Oddero 2001 Barolo Rocche di Castiglione (Piedmont) – Already fairly mature in some ways, with its soil turned pepper-powdery and the fruit having yielded to well-dried black roses. Old tar, laid long ago with aspiration, through a long-fallow field permeates both the tar and the structure. The finish is soil-derived but powdery. Very approachable, and despite all expectations I’d consider drinking this nowish.

Ratti 2001 Barolo Marcenasco (Piedmont) – Light and dirty, with a lift to it despite the dark-fruited, brooding core. Crushed flowers everywhere. This is still developing, and while there are prematurely mature elements present, the wine itself is still reasonably firm and grippy, and will need another five-plus years (at the very least to yield its full range of aromatic complexity.

[incredible cake]Produttori del Barbaresco 2005 Barbaresco (Piedmont) – Very tannic and brutish, with flailing acidity and a biting lash of tart red fruit. Powerful and concentrated in a way that’s perhaps not expected from this basic blend, with sour cherry mostarda taking control of the finish. Very, very young.

Forteto della Luja Loazzolo (Piedmont) – A moscato passito, piney and floral, with a giant burst of intensity that comes up short. Striking for its moment, but that moment is soon lost.

Saracco 2009 Moscato d’Asti (Piedmont) – Bright apple foam, lightly perfumed and joyous, but with a serious face as well. Neither pure fun nor overly aspirational, but forging a middle path.

Lactic infomercial

[vineyard]Bera 2005 Barbera d’Asti “Ronco Malo” (Piedmont) – The needle and pierce one expects from barbera are both present and vibrant here, though without the so-often accompanying thinness and over-transparency. Even among the cohort that avoid those flaws, this is a big’un, intensifying the vivid red-berried fruit and turning up the supporting structural and earthen harmonics. Complexities continue to emerge as the wine finishes, and airs, and there’s not yet an end to them by the time the bottle’s empty. All that said, there’s a somewhat clumsy adolescence to the wine that I think, but do not know, will resolve with time (certainly, there’s no indication that the wine requires immediate consumption). It really shines with a heavy, yet acidic, meal, while I think it might overpower something as simple and pure as a marinara. (2/10)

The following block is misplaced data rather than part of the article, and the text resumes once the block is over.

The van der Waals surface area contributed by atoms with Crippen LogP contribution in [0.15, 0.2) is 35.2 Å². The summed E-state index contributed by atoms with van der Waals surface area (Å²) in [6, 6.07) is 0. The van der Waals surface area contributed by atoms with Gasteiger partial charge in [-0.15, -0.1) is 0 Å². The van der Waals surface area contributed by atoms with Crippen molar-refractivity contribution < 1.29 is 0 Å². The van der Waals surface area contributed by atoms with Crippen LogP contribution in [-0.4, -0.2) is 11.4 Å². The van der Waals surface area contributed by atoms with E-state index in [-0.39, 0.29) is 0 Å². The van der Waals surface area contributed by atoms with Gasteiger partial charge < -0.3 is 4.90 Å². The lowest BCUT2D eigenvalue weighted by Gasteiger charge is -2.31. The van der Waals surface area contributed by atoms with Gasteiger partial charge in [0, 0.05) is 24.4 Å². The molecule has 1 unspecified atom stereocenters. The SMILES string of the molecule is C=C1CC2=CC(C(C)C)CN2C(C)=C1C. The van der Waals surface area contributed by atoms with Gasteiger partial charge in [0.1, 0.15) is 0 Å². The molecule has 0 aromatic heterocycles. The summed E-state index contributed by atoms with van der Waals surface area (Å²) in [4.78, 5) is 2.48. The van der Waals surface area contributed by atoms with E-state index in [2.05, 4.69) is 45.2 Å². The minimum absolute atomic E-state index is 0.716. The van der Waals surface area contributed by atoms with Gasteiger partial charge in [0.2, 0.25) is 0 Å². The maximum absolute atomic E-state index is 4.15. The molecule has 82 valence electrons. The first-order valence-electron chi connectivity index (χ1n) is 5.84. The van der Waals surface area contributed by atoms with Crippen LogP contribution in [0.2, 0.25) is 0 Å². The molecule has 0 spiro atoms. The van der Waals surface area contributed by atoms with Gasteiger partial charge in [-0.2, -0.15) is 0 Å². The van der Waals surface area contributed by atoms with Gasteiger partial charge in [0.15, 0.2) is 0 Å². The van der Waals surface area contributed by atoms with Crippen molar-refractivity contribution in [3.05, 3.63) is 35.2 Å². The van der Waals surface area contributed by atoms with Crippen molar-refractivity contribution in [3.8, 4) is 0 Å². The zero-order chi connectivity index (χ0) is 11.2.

My heart’s on fire, el Vajra

[vineyard]Vajra 2008 Moscato d’Asti (Piedmont) – No mistaking what this is. But in addition to the usual flower shop/perfume truck accident, there’s weight, and texture beyond the fizz, and even some smoothly polished minerality. It’s not heavy (nor is it my brother), but it’s more interesting than most within the genre. (1/10)

Pian & suffering

[grapes]La Spinetta 2000 Barbera d’Asti “Ca’ di Pian” (Piedmont) – Dense blueberry with pretty good acidity, but the finish is goopy, flat-nosed, and awful. This is not barbera. (9/08)

Rive gauche

Araldica “Il Cascinone” 2004 Barbera d’Asti “Rive” (Piedmont) – Smooth caramel, soft red fruit, freshly-finished wood desk, and furniture polish. Finishes like burnt sugar. (2/07)

Ba-ba-ba, ba-ba-bera

cascina ‘tavijn 2005 Barbera d’Asti (Piedmont) – Slightly medicinal, with big, fun acidity in the form of crisp apples fresh from the tree. It’s an acid that bites with the faintly bitter tang of underripeness. All red fruit on the finish. Old school! (1/08)

American Grigno(lino)

cascina ‘tavijn 2006 Grignolino d’Asti (Piedmont) – Small, tight, and slightly angry. Albino wine – all bones and shells – with white-pepper tannin. Quite acidic, too. Wants, needs, cries out for: food. (1/08)

Leave the body, take the canelli

Bera 2007 Moscato d’Asti “Canelli” (Piedmont) – Not moscato d’Asti as it’s commonly understood, but an almost passito expression…and not gassed, but rather allowed to spontaneously referment. Plus – unlike the vast majority of similarly-labeled wines – meant to age. Its delicate bead is soft yet surprisingly persistent, and the palate is rich with melon and grape. None of the usual flower-truck-crashing-into-a-perfume-shop stuff here. The strength and, it must be said, seriousness of this wine are as surprising as they are profound. Absolutely terrific. (1/08)